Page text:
Delia Derbyshire’s archive of strange sounds that she produced for BBC TV in the 60s is opening up to the public online.
Delia Derbyshire was a sound artist whose most famous work is still used on TV today. Derbyshire pushed her way into the British television industry during the 1960s, when the BBC was as much of a boy’s club as you might expect. She created the original theme song to the British sci-fi series, Doctor Who. Derbyshire used analogue mixing techniques to create soaring sounds for the show’s 1963 opening theme, manually slicing together noises from ordinary objects at the BBC’s Radiophonic Workshop. The theme music itself was written by an Australia composer, Ron Grainer, and realised by Derbyshire’s unusual electronic techniques. The overall effect was achieved by physically cutting, speeding up and slowing down tape recordings. These tapes included the sound of a single string being plucked (the dum-dum-dum-dum if you know the theme), white noise and harmonics created by instruments normally used to test sound calibrations. Derbyshire’s original recording has been remixed many times throughout the show’s long history, but is still the base for the theme song today.
Undoubtedly, Doctor Who does not have a perfect track record on its portrayal of women (the character Liz Shaw was written out for being a little ‘too smart’), but there have been plenty of strong female characters throughout its history. Sarah Jane, Barbara, Romana, River, Tegan, Leela (I could go on) were independent, skillful and could hold entire episodes together at a time when other TV shows depicted women as walking stereotypes. Delia Derbyshire showed these traits on the show’s production side and deserves to be known for it. Using funds raised through the annual celebration of ‘Delia Day’ in Manchester (12th January), an archive of Derbyshire’s sound and paper collections are to be digitised and made publically accessible. The collection will include 267 audio tapes, newspaper cuttings and even Delia’s old school notebooks.
Derbyshire was born in Coventry, 1937. The sound of air raid sirens fascinated her in childhood, later serving as inspiration for her work. Despite studying Mathematics and Music at Cambridge, Derbyshire’s early career was stagnated by 1950s expectations. She was turned away by Decca Records in 1959, being informed that the company did not employ women. So instead she packed herself up and went off to Geneva to work for the UN! Upon returning to London, she managed to wrangle herself a trainee position at the BBC and, despite remaining on a temporary contract for many years, was a trailblazer in her work. For many viewers at home, Derbyshire’s strange creations were the first pieces of electronic music they had heard. When Grainer, the composer, heard her interpretation he was reportedly impressed and asked “did I really write this?” Derbyshire confidently responded, “most of it”.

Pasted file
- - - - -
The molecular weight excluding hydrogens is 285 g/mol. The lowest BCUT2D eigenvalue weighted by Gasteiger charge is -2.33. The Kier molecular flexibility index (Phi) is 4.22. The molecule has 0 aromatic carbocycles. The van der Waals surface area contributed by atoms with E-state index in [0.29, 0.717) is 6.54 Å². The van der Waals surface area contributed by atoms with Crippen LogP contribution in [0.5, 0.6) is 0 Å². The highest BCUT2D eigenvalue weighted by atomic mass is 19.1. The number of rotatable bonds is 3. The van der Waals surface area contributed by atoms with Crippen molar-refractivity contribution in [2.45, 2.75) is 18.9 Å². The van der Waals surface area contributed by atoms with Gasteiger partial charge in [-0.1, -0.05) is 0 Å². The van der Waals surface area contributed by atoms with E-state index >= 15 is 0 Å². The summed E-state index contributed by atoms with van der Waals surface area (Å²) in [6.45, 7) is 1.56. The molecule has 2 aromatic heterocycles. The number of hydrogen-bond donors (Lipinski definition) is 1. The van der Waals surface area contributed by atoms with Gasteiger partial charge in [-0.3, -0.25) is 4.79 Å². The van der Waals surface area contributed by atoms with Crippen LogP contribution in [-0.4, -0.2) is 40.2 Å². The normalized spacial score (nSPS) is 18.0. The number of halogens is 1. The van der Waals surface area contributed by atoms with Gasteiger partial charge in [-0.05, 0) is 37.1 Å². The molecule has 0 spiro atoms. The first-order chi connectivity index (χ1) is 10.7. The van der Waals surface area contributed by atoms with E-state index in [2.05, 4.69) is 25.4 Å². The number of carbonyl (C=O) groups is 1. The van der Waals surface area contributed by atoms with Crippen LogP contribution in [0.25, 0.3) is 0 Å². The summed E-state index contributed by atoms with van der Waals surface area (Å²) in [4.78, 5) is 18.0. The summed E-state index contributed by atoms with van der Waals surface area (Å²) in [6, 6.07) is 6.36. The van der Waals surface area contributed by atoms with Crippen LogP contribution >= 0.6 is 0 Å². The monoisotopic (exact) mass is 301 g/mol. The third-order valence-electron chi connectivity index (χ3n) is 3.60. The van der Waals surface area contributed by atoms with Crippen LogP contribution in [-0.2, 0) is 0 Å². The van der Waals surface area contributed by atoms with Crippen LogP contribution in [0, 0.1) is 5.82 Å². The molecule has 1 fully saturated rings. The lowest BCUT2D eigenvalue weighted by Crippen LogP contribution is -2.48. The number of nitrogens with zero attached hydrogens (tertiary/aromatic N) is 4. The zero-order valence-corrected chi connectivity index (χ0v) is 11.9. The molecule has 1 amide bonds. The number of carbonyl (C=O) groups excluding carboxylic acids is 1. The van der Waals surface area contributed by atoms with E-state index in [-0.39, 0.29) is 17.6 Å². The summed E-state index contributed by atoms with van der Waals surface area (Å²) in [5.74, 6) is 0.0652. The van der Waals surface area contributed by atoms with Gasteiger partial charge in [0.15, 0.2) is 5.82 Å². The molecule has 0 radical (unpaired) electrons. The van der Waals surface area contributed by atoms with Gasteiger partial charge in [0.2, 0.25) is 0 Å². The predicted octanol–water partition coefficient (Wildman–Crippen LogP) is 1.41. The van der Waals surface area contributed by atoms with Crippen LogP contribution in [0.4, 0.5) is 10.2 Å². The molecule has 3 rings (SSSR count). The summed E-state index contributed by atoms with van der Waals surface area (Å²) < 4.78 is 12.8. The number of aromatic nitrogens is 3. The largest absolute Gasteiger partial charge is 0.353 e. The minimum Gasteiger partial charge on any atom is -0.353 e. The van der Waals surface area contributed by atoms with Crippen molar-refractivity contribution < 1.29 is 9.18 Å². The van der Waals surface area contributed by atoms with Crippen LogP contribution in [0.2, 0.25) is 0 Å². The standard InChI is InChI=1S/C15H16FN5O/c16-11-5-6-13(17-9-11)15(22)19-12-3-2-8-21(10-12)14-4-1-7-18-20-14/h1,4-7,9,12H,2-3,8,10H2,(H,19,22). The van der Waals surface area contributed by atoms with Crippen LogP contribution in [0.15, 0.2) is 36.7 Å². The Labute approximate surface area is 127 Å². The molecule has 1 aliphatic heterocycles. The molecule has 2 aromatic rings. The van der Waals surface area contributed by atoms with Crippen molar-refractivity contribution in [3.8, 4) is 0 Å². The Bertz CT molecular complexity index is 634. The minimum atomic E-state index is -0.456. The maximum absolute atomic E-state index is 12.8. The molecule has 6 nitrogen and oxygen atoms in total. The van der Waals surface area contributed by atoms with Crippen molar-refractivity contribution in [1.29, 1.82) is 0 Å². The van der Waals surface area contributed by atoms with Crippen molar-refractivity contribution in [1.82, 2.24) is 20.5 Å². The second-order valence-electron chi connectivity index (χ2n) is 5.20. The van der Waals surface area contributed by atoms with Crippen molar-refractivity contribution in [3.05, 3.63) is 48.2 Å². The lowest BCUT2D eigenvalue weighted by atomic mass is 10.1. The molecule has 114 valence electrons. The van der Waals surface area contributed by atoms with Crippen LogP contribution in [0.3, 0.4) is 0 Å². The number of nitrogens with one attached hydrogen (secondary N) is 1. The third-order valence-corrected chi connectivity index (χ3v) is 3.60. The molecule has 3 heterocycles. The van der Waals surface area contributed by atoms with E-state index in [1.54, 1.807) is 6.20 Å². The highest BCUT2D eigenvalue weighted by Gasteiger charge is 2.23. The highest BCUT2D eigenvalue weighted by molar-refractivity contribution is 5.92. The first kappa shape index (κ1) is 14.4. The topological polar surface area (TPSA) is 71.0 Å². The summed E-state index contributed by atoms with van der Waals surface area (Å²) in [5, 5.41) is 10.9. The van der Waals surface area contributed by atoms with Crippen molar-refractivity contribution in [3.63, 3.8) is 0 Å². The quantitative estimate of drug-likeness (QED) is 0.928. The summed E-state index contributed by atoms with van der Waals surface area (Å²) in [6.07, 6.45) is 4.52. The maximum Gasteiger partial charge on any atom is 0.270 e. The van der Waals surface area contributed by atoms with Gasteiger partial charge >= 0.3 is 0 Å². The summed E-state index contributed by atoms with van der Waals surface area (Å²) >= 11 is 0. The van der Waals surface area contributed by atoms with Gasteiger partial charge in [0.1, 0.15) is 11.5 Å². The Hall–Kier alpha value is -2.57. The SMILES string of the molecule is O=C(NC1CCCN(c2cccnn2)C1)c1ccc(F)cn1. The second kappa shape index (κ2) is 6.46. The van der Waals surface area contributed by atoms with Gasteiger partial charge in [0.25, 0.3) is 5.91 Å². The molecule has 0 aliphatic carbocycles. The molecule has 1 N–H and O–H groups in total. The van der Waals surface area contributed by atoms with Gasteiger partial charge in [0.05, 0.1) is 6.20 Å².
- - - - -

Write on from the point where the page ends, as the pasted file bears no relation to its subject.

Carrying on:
Derbyshire’s work is also a perfect example of mixing physics and maths with art and culture. Her work manipulated sound, distorting ordinary noises (‘found sound’) using basic principles from Physics and Mathematics (Derbyshire’s academic background shone through here). The Radiophonic Workshop also created the characteristic whooping sound of the TARDIS taking off using a key scraped along a piano string.
For now, if you want to access the collection you’ll need to find your way to John Rylands Library at the University of Manchester http://www.library.manchester.ac.uk/rylands/ at least until it is digitised. There is a catalogue of Derbyshire’s papers here http://www.library.manchester.ac.uk/search-resources/guide-to-special-collections/atoz/delia-derbyshire-collection/. The full archives are yet to be digitised entirely, but you can hear some of the original recordings here: http://news.bbc.co.uk/2/hi/entertainment/7512072.stm.
This documentary’s got some great snippets of a very 1960s-style Delia Derbyshire.
And there’s a fun documentary about Derbyshire here too: https://www.youtube.com/watch?v=FqUCoLZNAhc